By simulating software security crises, your organisation can rehearse how to react in the event of an actual attack. These fire drills should lead to faster, more effective responses.
The time it takes for some security vulnerabilities to go from announcements to exploits is startling. For instance, the Drupal announcement in October 2014 showed that websites were being attacked in an automated fashion only seven hours after the vulnerability was announced. In June 2014, a user announced a cross-site scripting vulnerability in TweetDeck, and only 96 minutes later a self-propagating worm was tweeted that retweeted itself if it appeared in victims' feeds.
Vulnerability discovery is automatic and efficient
Attackers have frameworks and vulnerability exploit packages that automate discovery, exploit selection, and exploit deployment. Successful exploitation is just a matter of selecting a well-worn building block and then tuning it to the actual target system.
Tools such as Metasploit are obvious and are well-known to good guys and bad guys; however, attackers will have individual and shared collections of shell code, scripts, and query fragments that are not circulated as publicly. Over time, these exploit payloads circulate and are absorbed into tools such as Metasploit and become the basis for future variations.
Conduct software security fire drills
One of the findings of the Building Security In Maturity Model (BSIMM) is that many mature organisations simulate software security crises; these simulations are essentially fire drills related to software failures -- servers unavailable because of attack, major software failing to work, vulnerabilities being exploited actively to harm the business, and so on. The simulations - which are similar in spirit to Netflix's Chaos Monkey and other frameworks -- intentionally induce actual faults in live production systems during business hours to provide real-life experience recovering from failure.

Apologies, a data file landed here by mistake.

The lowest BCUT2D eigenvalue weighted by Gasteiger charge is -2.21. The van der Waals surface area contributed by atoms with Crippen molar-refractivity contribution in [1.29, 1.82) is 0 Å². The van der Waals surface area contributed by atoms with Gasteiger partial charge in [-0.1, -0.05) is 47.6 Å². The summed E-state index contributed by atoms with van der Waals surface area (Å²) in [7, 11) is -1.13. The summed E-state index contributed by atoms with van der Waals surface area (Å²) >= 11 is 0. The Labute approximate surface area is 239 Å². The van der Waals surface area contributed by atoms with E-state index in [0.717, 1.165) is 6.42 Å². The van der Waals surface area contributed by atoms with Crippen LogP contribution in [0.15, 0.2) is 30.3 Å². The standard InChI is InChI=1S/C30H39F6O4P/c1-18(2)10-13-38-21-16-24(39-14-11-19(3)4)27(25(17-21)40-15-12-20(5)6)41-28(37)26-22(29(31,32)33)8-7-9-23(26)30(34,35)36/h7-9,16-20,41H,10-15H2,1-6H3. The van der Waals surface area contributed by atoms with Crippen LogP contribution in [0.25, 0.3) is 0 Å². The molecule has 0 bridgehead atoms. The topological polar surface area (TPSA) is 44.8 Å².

These software crisis simulations are different from disaster recovery or business continuity planning, which most organisations already perform. Attacks on software often cause public embarrassment, either intentionally or as a side effect. Many software attacks do not cripple a business, thereby invoking business continuity practices. Unlike disasters, a software crisis might be a rapid response to fix software that is running normally and working as planned.
Moonpig's mobile API, for example, was working as designed, but was designed with a massive security flaw that the firm had known about for 18 months. When the exploit became publicly known, there was no disaster to respond to, and no impairment of its business that would trigger a business continuity response. It is likely, though, that Moonpig's response involved many of the same people who would be involved in disaster recovery: software engineering, IT operations, software security, public relations, and executives.
The principle is sound: a business gets good at what it practices. The important lesson is that software crises are not phenomena that are already covered by existing IT and business processes. IT and business leaders need to rehearse responses to software vulnerabilities for the same reason they rehearse evacuating a burning building: They limit the damage and achieve a faster, more effective response than figuring out what to do while in the middle of a crisis.